A ride for the ages by a magnificent Dane

News & Results

07/10/2005| 0 comments
by David Cohen
Mickael Rasmussen takes the win. Photo copyright Fotoreporter Sirotti.
Mickael Rasmussen takes the win. Photo copyright Fotoreporter Sirotti.

A ride for the ages by a magnificent Dane

Magnificent!

 

Magnificent!

 

Even that grandiloquent adjective does not describe adequately the feat accomplished Sunday by
Denmark
?s Mickael Rasmussen (Rabobank) in winning Stage 9 at the Tour de France.

 

Rasmussen took the lead at 4 km, was joined after 13 km by Dario Cioni, who accompanied him for the next 85 km. After that, for 73 km, Rasmussen soloed before raising his arms at the
Mulhouse
finish line.

 

 

This was a breakaway for the ages, a heroic feat that put Rasmussen in the company (for today at any rate) with the likes of Merckx, Coppi, and Hinault ? Tour champions whose middle name was Attack.

 

Rasmussen?s solo breakaway succeeded against heavy odds.  

 

Stage 9 was no pussycat. Three Cat. 3 climbs greeted the riders right after the start at Gerardmer.   Then came the Cat. 2 Le Grand Ballon.   After a long descent there was another Cat. 3 up the Col de Bussang, which merely served as the entr?e for the first Cat. 1 climb of the 2005 Tour, Le Ballon d?Alsace (9.1 km at 6.8%).   After that it was mostly downhill for 43 km to
Mulhouse
.

 

It was clear that Rasmussen wanted to keep Cioni with him as long as possible but Cioni simply couldn?t keep up.   Rasmussen, incredibly, seemed to get stronger after he began to solo to the finish line.

 

Impressive, if not quite as heroic, were Frenchman Christophe Moreau (Credit Agricole) and German Jens Voigt (CSC) who dropped four other riders at km 115 and rode the rest of the race together, finishing second and third respectively.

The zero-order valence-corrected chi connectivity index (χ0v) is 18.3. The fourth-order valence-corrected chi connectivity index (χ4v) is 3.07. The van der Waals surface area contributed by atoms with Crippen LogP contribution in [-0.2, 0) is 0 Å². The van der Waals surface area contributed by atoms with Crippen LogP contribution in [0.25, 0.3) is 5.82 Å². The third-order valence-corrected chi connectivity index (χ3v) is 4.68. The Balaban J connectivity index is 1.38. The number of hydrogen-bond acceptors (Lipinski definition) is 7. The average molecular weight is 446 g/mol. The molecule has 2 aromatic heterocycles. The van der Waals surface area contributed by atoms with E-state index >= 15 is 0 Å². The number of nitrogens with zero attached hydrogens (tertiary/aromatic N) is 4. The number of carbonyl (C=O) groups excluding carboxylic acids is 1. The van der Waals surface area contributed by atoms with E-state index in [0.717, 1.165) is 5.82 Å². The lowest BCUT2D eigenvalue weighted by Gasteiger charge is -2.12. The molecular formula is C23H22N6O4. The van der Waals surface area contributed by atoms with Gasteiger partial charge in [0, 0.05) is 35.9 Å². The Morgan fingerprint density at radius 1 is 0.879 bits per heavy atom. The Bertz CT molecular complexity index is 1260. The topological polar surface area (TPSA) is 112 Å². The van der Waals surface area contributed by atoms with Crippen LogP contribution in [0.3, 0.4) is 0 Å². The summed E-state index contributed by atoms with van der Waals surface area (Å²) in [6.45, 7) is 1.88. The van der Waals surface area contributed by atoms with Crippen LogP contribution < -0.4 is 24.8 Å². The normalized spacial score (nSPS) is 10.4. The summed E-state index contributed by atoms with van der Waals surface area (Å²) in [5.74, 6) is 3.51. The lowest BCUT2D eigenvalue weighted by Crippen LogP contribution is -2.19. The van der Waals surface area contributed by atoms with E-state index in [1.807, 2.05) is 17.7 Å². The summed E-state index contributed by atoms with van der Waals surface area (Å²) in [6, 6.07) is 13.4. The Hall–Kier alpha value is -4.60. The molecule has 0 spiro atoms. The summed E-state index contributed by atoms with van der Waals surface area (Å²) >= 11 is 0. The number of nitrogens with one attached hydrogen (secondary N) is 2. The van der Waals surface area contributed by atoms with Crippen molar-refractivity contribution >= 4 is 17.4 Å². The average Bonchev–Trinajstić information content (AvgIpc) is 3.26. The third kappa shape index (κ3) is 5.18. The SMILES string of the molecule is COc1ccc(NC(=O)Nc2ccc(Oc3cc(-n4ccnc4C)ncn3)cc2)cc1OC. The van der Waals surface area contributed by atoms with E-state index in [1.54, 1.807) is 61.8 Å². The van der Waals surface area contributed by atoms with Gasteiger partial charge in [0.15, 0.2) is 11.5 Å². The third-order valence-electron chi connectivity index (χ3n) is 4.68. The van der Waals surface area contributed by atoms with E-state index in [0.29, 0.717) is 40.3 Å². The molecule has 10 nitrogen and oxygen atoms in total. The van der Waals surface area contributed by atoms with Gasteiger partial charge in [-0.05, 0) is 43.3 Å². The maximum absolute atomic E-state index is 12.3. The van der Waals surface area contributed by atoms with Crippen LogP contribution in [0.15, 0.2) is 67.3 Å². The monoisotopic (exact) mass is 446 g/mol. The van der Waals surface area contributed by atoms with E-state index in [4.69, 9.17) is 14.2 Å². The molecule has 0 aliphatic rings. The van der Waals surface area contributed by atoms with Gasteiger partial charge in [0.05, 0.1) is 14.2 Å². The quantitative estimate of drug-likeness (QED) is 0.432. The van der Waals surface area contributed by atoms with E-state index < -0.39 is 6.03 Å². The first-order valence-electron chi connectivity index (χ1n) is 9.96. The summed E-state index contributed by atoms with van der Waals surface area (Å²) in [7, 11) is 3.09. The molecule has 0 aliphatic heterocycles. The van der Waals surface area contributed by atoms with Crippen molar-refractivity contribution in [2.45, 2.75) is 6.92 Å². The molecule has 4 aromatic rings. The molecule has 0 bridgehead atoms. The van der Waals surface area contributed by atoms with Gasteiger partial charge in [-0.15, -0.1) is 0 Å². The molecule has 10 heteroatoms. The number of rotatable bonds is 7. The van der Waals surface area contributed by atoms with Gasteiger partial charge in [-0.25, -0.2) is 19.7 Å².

That effort put Voigt in the yellow jersey and Moreau in the runner-up position, 1.50 back.   Lance Armstrong now stands third, at 2.18.

 

Armstrong?s Discovery Channel team performed more in keeping with their reputation Sunday, in contrast to the day before when they left Armstrong stranded on the 2005 Tour?s first serious climb, Col de la Schlucht.

 


But serious questions remain about Armstrong, and Discovery Channel?s, position as favorites to win this edition of the Tour.  

 

At this juncture, prior to three tough mountain stages after tomorrow?s rest day, Armstrong?s chances of being in yellow in
Paris
on July 24 are real.

 

But?that?s all one can say.   This is not a dominant Armstrong that we see ? at least not yet. Jan Ullrich, Ivan Basso, Alexandre Vinokourov, Iban Mayo, Roberto Heras, Alejandro Valverde ? all remain contenders, and others could be added to the list.

 

One thing we know for sure is that Mickael Rasmussen made a serious bid today to wear the King of the Mountains Jersey in
Paris
.  Yesterday, in his website, he said the Tour was beginning for him and that the first 40 km would be important today.   And so they were; but, as it turned out, so were the next 131 km for him as well.

 

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